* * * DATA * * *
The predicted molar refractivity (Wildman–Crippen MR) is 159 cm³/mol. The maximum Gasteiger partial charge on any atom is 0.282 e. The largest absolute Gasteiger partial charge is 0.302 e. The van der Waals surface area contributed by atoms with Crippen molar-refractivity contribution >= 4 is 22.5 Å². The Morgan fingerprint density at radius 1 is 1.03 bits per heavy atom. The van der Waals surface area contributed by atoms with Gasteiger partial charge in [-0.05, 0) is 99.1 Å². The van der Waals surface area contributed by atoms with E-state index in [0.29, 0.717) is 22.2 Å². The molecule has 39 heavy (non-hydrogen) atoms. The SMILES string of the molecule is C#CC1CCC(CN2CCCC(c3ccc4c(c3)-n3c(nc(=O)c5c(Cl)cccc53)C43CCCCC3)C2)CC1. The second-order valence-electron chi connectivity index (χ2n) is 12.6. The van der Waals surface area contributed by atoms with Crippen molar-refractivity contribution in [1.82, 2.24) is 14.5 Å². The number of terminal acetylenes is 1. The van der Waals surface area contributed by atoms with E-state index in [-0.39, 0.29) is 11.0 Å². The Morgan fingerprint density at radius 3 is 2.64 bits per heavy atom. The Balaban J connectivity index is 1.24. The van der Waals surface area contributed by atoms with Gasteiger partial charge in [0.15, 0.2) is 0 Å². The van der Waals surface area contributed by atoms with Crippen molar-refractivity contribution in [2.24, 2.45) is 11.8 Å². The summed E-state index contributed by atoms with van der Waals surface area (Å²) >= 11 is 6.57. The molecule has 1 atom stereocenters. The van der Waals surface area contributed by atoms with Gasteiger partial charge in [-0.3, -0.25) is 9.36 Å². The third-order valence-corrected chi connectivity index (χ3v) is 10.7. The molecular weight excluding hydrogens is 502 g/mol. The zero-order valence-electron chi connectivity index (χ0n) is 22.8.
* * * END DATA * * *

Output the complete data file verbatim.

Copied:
The predicted molar refractivity (Wildman–Crippen MR) is 159 cm³/mol. The maximum Gasteiger partial charge on any atom is 0.282 e. The largest absolute Gasteiger partial charge is 0.302 e. The van der Waals surface area contributed by atoms with Crippen molar-refractivity contribution >= 4 is 22.5 Å². The Morgan fingerprint density at radius 1 is 1.03 bits per heavy atom. The van der Waals surface area contributed by atoms with Gasteiger partial charge in [-0.05, 0) is 99.1 Å². The van der Waals surface area contributed by atoms with E-state index in [0.29, 0.717) is 22.2 Å². The molecule has 39 heavy (non-hydrogen) atoms. The SMILES string of the molecule is C#CC1CCC(CN2CCCC(c3ccc4c(c3)-n3c(nc(=O)c5c(Cl)cccc53)C43CCCCC3)C2)CC1. The second-order valence-electron chi connectivity index (χ2n) is 12.6. The van der Waals surface area contributed by atoms with Crippen molar-refractivity contribution in [1.82, 2.24) is 14.5 Å². The number of terminal acetylenes is 1. The van der Waals surface area contributed by atoms with E-state index in [-0.39, 0.29) is 11.0 Å². The Morgan fingerprint density at radius 3 is 2.64 bits per heavy atom. The Balaban J connectivity index is 1.24. The van der Waals surface area contributed by atoms with Gasteiger partial charge in [0.15, 0.2) is 0 Å². The van der Waals surface area contributed by atoms with Crippen molar-refractivity contribution in [2.24, 2.45) is 11.8 Å². The summed E-state index contributed by atoms with van der Waals surface area (Å²) >= 11 is 6.57. The molecule has 1 atom stereocenters. The van der Waals surface area contributed by atoms with Gasteiger partial charge in [-0.3, -0.25) is 9.36 Å². The third-order valence-corrected chi connectivity index (χ3v) is 10.7. The molecular weight excluding hydrogens is 502 g/mol. The zero-order valence-electron chi connectivity index (χ0n) is 22.8.